Tuesday, 3 February 2015

Radio Silence

Forgive the radio silence. Rachel about town fell off the wagon. I’d like to think you missed me. A couple of you did. You’re probably the two friends who are reading this now.

Besides, The Boyfriend keeps saying ‘hilarious’ things and commenting that he used to get his star turn on the blog. So I’m posting again to shut him up. Or for the love of writing. Or simply because I like the sound of my own voice.

 Anyway. I've posted. More quality (ish) content to come soon. Watch this space.

Monday, 18 November 2013

On coming full circle

Some of the die hard readers out there may remember that I started this blog way back in November 2010, and my very first post was about saving a flat deposit.  You may also recall that I swiftly learnt that I wasn't actually very good at saving money and abandoned that plan. I was young (er) and foolish and liked shopping in Zara.

But somehow, in a turn of events that is still quite incomprehensible to me, I have managed to amass just enough money to reasonably pass as a deposit.

I no longer live in the capital city, but I do still live in an expensive part of the UK where it’s not unheard of to pay 50k for a parking spot.

So, upon abandoning all hope of a parking space, a garden, or a kitchen island (the moment I will truly know I am an adult) I have begun the flat hunt.

I have learnt the following about flat hunting.

1. Estate agents are doing you the favour. Now I know you’re thinking ‘but they make their money by selling houses.’ You are wrong. Showing you around property is very inconvenient for them. It cannot happen at short notice. It definitely cannot happen outside of office hours. Learn this early on, lest be continually annoyed and frustrated.

2. The estate agent will constantly state the blooming obvious. You will be standing in a room with a sink, oven and fridge. You will be discussing the dinners you will make in said room. They will still insist on stating (for the record) that you are currently in the kitchen.

3. Windows are no longer called windows, they are called ‘aspects.'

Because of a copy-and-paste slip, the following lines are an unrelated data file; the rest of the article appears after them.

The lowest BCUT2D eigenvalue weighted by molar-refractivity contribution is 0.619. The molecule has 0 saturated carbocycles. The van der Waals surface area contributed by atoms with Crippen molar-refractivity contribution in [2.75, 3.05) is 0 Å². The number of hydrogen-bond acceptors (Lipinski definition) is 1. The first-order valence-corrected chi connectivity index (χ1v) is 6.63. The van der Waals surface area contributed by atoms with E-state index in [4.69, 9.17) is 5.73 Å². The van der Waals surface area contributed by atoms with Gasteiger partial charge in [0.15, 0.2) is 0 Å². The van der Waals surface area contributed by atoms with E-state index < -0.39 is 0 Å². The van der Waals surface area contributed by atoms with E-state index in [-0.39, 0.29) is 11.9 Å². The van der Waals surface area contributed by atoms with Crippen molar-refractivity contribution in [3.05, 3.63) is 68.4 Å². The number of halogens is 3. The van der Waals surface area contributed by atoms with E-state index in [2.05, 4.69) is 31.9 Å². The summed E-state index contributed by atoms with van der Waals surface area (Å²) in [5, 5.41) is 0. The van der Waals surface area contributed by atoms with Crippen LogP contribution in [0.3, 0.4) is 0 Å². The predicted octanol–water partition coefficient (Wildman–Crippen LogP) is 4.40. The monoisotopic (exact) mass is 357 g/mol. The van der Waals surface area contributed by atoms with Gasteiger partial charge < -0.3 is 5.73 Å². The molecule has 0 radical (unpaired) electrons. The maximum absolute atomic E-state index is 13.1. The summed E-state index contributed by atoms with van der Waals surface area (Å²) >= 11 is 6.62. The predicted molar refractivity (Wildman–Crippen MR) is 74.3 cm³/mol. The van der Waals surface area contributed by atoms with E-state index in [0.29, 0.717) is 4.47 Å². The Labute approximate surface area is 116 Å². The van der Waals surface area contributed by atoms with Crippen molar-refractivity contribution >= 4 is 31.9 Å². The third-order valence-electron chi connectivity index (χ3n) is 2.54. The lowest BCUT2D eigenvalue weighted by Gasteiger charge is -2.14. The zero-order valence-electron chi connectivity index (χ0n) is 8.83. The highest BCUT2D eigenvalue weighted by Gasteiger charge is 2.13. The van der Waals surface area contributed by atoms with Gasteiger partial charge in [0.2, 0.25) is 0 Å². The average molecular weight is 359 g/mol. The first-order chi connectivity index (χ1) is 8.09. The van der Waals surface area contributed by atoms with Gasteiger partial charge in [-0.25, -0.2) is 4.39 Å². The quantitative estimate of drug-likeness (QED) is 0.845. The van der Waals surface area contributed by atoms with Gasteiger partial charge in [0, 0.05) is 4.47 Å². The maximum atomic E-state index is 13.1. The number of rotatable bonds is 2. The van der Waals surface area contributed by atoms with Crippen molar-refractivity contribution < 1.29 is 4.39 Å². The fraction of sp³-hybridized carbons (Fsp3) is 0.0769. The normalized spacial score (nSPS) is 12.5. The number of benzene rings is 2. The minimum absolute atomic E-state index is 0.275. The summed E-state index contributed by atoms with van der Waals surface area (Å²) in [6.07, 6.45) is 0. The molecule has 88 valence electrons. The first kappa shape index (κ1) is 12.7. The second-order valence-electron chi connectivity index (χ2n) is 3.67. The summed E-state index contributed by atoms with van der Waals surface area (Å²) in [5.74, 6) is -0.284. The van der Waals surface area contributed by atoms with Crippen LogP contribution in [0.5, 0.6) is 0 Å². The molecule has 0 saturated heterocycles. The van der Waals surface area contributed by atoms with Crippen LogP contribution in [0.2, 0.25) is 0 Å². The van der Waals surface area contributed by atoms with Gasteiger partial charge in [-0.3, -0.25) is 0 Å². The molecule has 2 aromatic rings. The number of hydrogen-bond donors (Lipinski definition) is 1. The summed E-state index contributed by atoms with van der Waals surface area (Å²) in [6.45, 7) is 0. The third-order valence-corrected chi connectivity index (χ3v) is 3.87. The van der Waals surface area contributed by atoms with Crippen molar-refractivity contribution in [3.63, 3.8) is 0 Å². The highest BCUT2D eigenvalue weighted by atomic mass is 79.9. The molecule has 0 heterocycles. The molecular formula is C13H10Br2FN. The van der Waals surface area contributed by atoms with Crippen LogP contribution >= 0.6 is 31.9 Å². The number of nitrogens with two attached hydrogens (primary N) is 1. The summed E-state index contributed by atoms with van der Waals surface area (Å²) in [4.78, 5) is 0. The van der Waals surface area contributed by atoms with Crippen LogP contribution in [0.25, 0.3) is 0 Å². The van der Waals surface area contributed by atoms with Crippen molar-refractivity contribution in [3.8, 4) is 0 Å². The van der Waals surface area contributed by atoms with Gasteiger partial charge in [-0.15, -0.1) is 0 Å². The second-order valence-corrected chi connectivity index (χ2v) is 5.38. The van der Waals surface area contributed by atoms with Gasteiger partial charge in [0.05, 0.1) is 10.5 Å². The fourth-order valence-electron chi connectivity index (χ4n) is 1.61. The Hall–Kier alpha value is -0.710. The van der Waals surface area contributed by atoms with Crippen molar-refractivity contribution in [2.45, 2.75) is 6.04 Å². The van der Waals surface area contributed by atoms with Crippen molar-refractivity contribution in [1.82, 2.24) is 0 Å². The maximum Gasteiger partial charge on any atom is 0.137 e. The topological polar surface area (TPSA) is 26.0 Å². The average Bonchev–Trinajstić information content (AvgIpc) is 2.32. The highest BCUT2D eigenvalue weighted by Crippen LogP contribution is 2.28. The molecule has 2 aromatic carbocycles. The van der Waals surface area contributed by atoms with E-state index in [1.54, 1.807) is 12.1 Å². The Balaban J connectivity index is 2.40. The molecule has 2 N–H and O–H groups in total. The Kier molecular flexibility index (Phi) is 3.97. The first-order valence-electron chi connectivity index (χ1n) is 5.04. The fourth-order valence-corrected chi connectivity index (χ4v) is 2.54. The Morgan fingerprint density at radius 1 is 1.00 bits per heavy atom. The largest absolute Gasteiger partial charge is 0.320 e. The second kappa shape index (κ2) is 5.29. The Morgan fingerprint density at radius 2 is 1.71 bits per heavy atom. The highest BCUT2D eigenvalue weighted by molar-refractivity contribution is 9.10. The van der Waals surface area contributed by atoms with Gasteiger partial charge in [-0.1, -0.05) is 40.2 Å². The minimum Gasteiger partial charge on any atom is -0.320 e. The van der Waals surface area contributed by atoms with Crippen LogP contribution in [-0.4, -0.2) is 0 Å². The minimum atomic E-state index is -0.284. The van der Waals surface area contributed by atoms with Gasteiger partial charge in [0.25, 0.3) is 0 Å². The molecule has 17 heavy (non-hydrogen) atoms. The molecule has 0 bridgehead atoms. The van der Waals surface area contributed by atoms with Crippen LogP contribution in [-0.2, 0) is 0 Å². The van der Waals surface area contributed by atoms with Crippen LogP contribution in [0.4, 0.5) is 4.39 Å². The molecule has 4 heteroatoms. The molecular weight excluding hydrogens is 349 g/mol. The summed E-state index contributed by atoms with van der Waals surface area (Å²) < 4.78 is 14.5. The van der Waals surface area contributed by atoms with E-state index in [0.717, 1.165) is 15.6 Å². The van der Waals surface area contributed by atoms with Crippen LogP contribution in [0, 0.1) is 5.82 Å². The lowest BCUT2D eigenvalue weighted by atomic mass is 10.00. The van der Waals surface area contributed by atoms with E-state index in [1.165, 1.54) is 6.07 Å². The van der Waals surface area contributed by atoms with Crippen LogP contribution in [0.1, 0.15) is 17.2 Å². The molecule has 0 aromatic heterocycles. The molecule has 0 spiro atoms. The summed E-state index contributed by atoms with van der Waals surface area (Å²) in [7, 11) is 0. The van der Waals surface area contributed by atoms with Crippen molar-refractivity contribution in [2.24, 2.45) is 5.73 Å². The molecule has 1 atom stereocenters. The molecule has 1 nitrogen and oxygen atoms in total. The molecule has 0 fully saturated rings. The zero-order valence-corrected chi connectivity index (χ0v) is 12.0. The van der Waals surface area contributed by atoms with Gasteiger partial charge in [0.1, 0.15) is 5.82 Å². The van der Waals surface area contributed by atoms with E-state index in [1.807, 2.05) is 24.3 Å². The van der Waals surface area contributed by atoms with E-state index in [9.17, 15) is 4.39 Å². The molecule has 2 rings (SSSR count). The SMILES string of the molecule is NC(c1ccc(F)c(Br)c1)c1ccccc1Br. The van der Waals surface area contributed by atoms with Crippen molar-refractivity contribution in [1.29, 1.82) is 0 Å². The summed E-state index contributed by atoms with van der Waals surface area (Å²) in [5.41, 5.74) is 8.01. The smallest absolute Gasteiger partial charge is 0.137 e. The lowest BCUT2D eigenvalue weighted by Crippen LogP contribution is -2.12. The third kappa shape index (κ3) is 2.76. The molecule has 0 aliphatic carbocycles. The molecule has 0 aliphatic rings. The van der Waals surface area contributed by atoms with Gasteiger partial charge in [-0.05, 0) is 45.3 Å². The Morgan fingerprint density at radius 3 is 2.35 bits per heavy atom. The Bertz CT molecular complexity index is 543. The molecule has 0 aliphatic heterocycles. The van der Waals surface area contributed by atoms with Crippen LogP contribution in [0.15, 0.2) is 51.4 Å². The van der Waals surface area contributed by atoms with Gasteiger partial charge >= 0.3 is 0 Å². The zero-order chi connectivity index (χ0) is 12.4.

4. Apparently it’s not good etiquette to look too closely at people’s family photographs or through their cupboards.

5. If you want a sea view you’ll have to be prepared to knock down walls, throw away half of your possessions, de-mould a bathroom and have serious doubts on whether your bed will fit in the bedroom.

Problem is I want the sea view. Seems I'm just as foolish three years on.

Sunday, 10 November 2013

The magic of Christmas

On watching the John Lewis christmas advert 

Me: so, what do you think? Were you moved?

The boyfriend: yeah, I suppose I was.

I'm really pissed off with the rabbit. I mean clearly the bear needs to sleep.

Me: But he'd never seen Christmas.

Oh, never mind.

If you haven't seen it yet you can shed a tear, or be annoyed at the hare, here

Tuesday, 1 October 2013

The lost art of travel

I don’t remember the heyday of travel. Way before my time. But you see it don’t you - in films or on Downton Abbey. The days when travellers wore their Sunday best, and strolled onto steam trains or stepped elegantly into propeller planes.

Flying was a luxury for those people who wore fur and knew not of ‘the weekend.’ You and I would have been on a coach trip to the seaside with a scotch egg in our back pocket.

But now, thanks to the wonder of budget airlines, we can all take to the skies. But there’s no Sunday best or elegance in the matter, as I discovered on a recent trip with our lovely friends at Ryanair.

Queuing for her onboard scratch-cards
First there’s the stampede. The flight is called and we run. Bags and limbs flailing as we sprint across the airport. Picture the scene of the Pamplona Bull Run and you’re half way there. Next it’s time to be manhandled into a waiting area where I learn how battery chickens reside. And that’s before we’ve even made it onto the plane, where cramped quarters bring out the ‘best’ in my comrades, especially when it’s announced we’ve missed the take off slot. But don’t worry, there are plenty of cheese and ham paninis on sale to keep our spirits up; cheap at half the 8 euro price tag.

And as you haven’t paid for an allocated seat, priority boarding, or simply been mugged on your way onboard, you’ll have to sit on a stranger’s lap the whole way. They’ll give you an infant’s seat belt if you’re lucky. Ah well, chocks-away.